Right triangles and elliptic curves

Main story: A Trillion Triangles

Congruent numbers naturally lead to one of the main topics of modern number theory research: elliptic curves.

Recall that the Pythagorean theorem says that if a, b, and c are the sides of a right triangle, with c the hypotenuse, then a2+b2= c2.

Ancient Greek mathematicians found it interesting that it is possible for all three sides of a right triangle to be whole numbers. These are know as Pythagorean triples, and a few examples are (3,4,5), (5,12,13), (8, 15, 17), and (16, 63, 65).

Triangle with statement of the Pythagorean theorem
It is possible to describe all Pythagorean triples by a formula. Suppose a=m2-n2, b=2mn and c=m2+n2, with m and n positive integers with m > n. Then (a,b,c) is a Pythagorean triple, and all Pythagorean triples arise in this way. The proof of that statement requires two steps. The easy direction is doing the algebra to show that (a,b,c) is a Pythagorean triple. The harder direction is showing that all Pythagorean triple arise in this way. There are several ways to do this, such as rearranging the equation to say a2=c2-b2 and then factoring both sides.

Elliptic curves

The connection with elliptic curves comes when we also require that the area of the triangle is an integer. But first we explain what is an elliptic curve.

There are many good introductions to elliptic curves, such as Silverman and Tate's Rational Points on Elliptic Curves, or Koblitz' slightly more advanced book (which has an extensive discussion about congruent numbers) Introduction to Elliptic Curves and Modular Forms. For our purposes we give an algebraic description which unfortunately hides the beauty and depth of the subject.

An elliptic curve is an equation in two parameters which can be rearranged (possibly after a change of variables) to be in the form

(1)           y 2 = x3+A x + B,

where A and B are rational numbers.

Technical note: An equivalent definition is y2= p(x), where p(x) is a polynomial of degree 3 or 4. The change of variables y = y' + α x2 shows that if the polynomial p(x) has degree 4, then it can be replaced by a polynomial of degree 3. Then another changes of variables will eliminate the x2 term, leaving an equation of the form (1). It is also required that the curve not be singular, which in form (1) says that 4A3-27B2 is not equal to 0. Details in any book on elliptic curves.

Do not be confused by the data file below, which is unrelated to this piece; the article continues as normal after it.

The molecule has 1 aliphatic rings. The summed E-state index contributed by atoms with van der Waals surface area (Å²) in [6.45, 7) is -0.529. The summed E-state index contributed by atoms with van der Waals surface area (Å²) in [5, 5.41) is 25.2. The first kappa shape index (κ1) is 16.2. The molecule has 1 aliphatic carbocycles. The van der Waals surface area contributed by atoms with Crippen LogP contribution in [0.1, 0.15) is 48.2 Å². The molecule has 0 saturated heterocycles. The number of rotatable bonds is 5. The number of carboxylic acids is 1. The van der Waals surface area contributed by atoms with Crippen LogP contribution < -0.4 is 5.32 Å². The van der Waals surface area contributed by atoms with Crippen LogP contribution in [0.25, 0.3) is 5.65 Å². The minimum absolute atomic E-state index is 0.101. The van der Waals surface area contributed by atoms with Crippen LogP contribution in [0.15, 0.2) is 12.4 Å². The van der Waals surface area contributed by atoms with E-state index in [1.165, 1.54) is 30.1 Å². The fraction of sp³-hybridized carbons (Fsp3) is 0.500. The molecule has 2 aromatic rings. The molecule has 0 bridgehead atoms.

Equation (1) is easy to understand of we think of x and y as real numbers: the real solutions to the equation look like one of the following graphs:


Things get interesting, and it becomes a number theory problem, if we instead look only for rational solutions to equation (1). Depending on A and B, the equation might have no rational solutions, or just a few, or infinitely many. A particular case concerns congruent numbers.

The congruent number curve

Suppose we have a right triangle with sides a, b, c so that a2+b2= c2, and its area is n = a b/2. If we let

x = (c/2)2           and           y=(b2 - a2)c/8,

then a little algebra finds that

y2 = x3- n2 x.
Furthermore (this is a simple but important point), if a, b, and c are rational numbers, then so are x and y, and y is not 0. (If y = 0, then either c = 0 and we don't actually have a triangle, or b2 = a2 in which case a = c /√2, so either a or c is irrational.)

Thus, if n is a congruent number, then the elliptic curve y2 = x3- n2 x has a rational point where y is not 0. It follows that such a point must have infinite order, which is why the congruent number problem has a connection to the Birch and Swinnerton-Dyer conjecture.